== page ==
By Sean Whaley, Nevada News Bureau: Nevada finds itself at the bottom of another economic analysis, this one related to entrepreneurial activity.
The State Entrepreneurship Index, a nationwide analysis and ranking system that shows how states compare in areas of business formation, patents and related activities, shows Nevada dropping a major 40 spots, from 7th in 2008 to 47 in the newest rankings released in July but using mostly 2010 data.
The index was developed by economists at the University of Nebraska-Lincoln’s Bureau of Business Research and Department of Economics.
The index uses five elements – establishment growth rates, establishment growth rates per capita, raw business starts per capita, gross receipts per proprietor, and patents per capita – to create the rankings.
A state index for each component is assigned based on how much each state’s performance is above or below the average of all state data, which has a value of 1.
Tops in the rankings is New York with a score of 2.34. New York also ranked first in the 2008 analysis. Washington was second, up one spot, followed by Massachusetts, which rose six places.
Nevada’s score was 0.33, beating out Mississippi at 48, Arizona at 49 and South Carolina in last place at 50. No state dropped more than Nevada in the analysis.
Eric Thompson, associate professor of economics and director of the Bureau of Business Research at the university, said Nevada performed poorly in three categories, generating the large drop in rankings.
“Between the 2008 version of our index and the 2010 version of our index Nevada saw a large decline in the establishment growth rate, both in absolute and per capita sense, and also a decline in the gross receipts per proprietor indicator,” he said. “So three of the five indicators fell pretty substantially. That was the reason for Nevada’s drop.”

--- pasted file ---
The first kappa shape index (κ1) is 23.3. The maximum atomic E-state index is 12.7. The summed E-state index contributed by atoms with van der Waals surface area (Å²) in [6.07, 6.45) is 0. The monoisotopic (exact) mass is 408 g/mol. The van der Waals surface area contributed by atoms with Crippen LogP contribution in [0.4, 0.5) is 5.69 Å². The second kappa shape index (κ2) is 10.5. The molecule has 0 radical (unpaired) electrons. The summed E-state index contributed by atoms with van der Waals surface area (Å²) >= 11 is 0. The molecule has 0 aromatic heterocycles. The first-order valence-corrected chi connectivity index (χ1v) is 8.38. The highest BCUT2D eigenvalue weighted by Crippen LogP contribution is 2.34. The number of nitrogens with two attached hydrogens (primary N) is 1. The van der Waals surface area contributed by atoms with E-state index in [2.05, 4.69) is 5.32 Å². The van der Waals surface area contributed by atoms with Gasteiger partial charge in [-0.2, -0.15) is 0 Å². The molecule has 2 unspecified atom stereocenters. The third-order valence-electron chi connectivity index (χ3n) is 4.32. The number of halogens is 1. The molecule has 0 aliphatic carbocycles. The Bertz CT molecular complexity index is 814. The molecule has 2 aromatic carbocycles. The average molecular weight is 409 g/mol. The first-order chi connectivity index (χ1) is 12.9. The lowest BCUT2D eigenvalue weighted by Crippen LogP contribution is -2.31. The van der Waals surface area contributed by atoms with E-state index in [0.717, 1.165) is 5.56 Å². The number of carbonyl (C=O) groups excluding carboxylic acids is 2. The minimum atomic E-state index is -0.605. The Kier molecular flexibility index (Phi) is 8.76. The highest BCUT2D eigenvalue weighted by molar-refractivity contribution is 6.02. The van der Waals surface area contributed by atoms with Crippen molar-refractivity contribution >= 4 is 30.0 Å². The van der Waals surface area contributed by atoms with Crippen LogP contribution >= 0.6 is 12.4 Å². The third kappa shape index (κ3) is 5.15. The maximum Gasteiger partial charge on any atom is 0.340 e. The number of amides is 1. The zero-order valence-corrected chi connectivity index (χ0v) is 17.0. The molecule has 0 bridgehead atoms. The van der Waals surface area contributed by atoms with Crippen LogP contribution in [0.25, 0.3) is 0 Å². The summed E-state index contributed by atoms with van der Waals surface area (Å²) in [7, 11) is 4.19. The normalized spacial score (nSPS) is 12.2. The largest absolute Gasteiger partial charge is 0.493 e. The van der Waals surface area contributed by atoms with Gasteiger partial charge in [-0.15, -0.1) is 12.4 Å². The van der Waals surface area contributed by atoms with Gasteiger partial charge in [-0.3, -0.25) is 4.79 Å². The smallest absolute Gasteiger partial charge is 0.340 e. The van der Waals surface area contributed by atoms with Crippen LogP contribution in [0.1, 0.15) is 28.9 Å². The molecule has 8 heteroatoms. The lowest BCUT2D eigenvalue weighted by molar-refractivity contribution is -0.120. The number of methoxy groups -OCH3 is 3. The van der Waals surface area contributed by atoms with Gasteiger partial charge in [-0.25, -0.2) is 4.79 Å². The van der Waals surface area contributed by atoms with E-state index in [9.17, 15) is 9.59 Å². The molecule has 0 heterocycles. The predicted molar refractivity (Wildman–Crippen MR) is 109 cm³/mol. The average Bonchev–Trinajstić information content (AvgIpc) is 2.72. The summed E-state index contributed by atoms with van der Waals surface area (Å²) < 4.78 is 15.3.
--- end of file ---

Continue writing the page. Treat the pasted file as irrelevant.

The index is in marked contrast to a different entrepreneurial index released in March, but Thompson said the reports are compatible.
Nevada and Georgia tied as the two states with the highest entrepreneurial activity rates in the country in the “Kauffman Index of Entrepreneurial Activity,” a leading indicator of new business creation in the United States.
The annual index shows that Nevada and Georgia both had 510 per 100,000 adults creating businesses each month. They were followed by California at 470 per 100,000, Louisiana at 460 and Colorado at 450.
“They focus on starts per capita, and actually, on that measure, Nevada did do pretty well,” Thompson said. “You were 8th in 2008 among all the states and you were 10th in 2010. So I think the two results are very consistent.”
Despite the results, Thompson said he is optimistic for Nevada’s future.
“I think your economy is going to be back, and back in a big way,” he said.
Eric Thompson, associate professor of economics and director of the Bureau of Business Research at the University of Nebraska-Lincoln, says three of the five indicators fell dramatically in Nevada, accounting for the decline in rankings:
Thompson says the university’s index is consistent with the Kauffman Index despite the different results: